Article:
Meeting with USA teachers in Huai’an

About six years ago, I came across two American girls on my way back to Huai’an from Mount Tai. They were lost and didn’t know how to get back, and I became their guide back home.

When we finally get off our taxi, it had been late at night. But we got touch again several days later, when I invited them to dinner, together with two of my colleagues.

They told us that they are sisters and had just graduated from universities, they came to China to see the world outside and make money to repay their education loans.

They said it was very easy for them to get a teaching job in Huai’an, as the test paper for them was questions like “Who is the president of USA?” And the answer was and still is Obama, who will not be very soon. How time flies!

We kept in touch and weeks later, I asked if they were interested in visiting the countryside of China, and they said yes. So we went to my hometown, as well as urban area of Hongze county.

The reason I invited them to my hometown is that even though countryside in Huai’an may not be as developed and vast as in USA, it’s beautiful in my eyes. But they didn’t seem to think so.

So after a short discussion on some political issues with my grandpa and a night’s stay there, we went to the downtown of Hongze county, where some local people were really curious about foreigners. People kept asking me questions about them on the bus to Hongze, and after we got off, two tricycle drivers said “hello” to them grinning cheekily. All these made me very embarrassing.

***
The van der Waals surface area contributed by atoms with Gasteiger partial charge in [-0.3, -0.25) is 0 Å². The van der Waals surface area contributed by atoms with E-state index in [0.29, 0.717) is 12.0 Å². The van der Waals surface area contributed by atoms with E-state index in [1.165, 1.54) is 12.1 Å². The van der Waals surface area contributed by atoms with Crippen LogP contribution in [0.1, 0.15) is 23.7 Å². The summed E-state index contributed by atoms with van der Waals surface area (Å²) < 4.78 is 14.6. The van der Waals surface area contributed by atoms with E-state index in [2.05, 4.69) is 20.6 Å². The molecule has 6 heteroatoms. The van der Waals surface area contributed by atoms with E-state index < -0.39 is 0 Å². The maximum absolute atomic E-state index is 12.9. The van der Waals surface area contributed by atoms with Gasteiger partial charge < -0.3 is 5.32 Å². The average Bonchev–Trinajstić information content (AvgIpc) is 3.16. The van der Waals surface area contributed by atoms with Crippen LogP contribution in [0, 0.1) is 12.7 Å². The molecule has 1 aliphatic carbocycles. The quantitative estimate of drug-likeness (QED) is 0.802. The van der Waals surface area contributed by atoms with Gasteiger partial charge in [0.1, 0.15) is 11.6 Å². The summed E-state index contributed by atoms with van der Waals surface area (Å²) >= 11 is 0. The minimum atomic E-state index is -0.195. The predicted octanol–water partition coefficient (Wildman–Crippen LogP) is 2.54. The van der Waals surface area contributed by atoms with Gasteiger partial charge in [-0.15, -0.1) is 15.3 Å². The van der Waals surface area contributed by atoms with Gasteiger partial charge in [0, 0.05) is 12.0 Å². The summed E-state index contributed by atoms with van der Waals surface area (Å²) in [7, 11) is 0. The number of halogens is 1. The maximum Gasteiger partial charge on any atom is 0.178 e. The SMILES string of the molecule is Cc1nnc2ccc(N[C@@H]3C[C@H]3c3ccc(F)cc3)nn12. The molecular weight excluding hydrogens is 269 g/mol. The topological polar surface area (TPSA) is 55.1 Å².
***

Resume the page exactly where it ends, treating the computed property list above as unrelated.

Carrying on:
I invited them to my third grandfather’s home for lunch, because that’s the only close relative I got at Hongze city, and I thought it was decent to do so and it should be very impression experience for both sides. And my relatives were very hospitable by offering a big meal.

But the eating seemed to be a bit awkward even though everyone seems to be very happy. Maybe it was because I wasn’t a competent cultural bridge/interpreter, or it was a bit imprudent for me to bring them to a relative’s family without knowing whether it was what both sides exactly wanted.

Later when the elder sister’s boyfriend came to Huai’an, the sisters invited me to dinner, and I was so surprised that her boyfriend was a forest fireman, and he answered me some questions about putting out fires in a forest.

Months later, I happened to open my e-mail box and saw an invitation from one of the sister, it said that I could go to their Thanksgiving party if I wanted, and I would need to bring some food if I was to come.

It’s unbelievable to ask a guest to bring foods in China, but I went to the party with some frozen stuffed dumpling and snacks, which were not really used later because they had got enough foods.

The party was filled with foreign teachers from all over the world and Chinese students from the Huai’an college where they taught. I had my own foreign teachers at university and I also joined some gatherings with the teachers and my classmates. But for such a party, it might be my first time, and the atmosphere was very different.

People just tried to make conversation, and some of them seemed very open. For example, a female Chinese student sat on the lap of an old Australian teacher all the time, but the latter refused to admit that she was a girlfriend. While other Chinese were overly positive in communicating with the teachers, I was at a loss and left early.

We basically lost contact after that, and I assumed they went back to America soon.

I was deeply impressed that the sisters were very keen at reading novels, they brought English novels everywhere they went, and would read them once they got a free moment. I told them half-jokingly that some people would call others reading too much as a nerd/egghead in China – I was actually criticizing those who say so, but they didn’t smile or say a word, so I guess that was not a good joke and they might felt offended.

Anyhow, they were very nice people, and we just didn’t have many common topics as I assumed.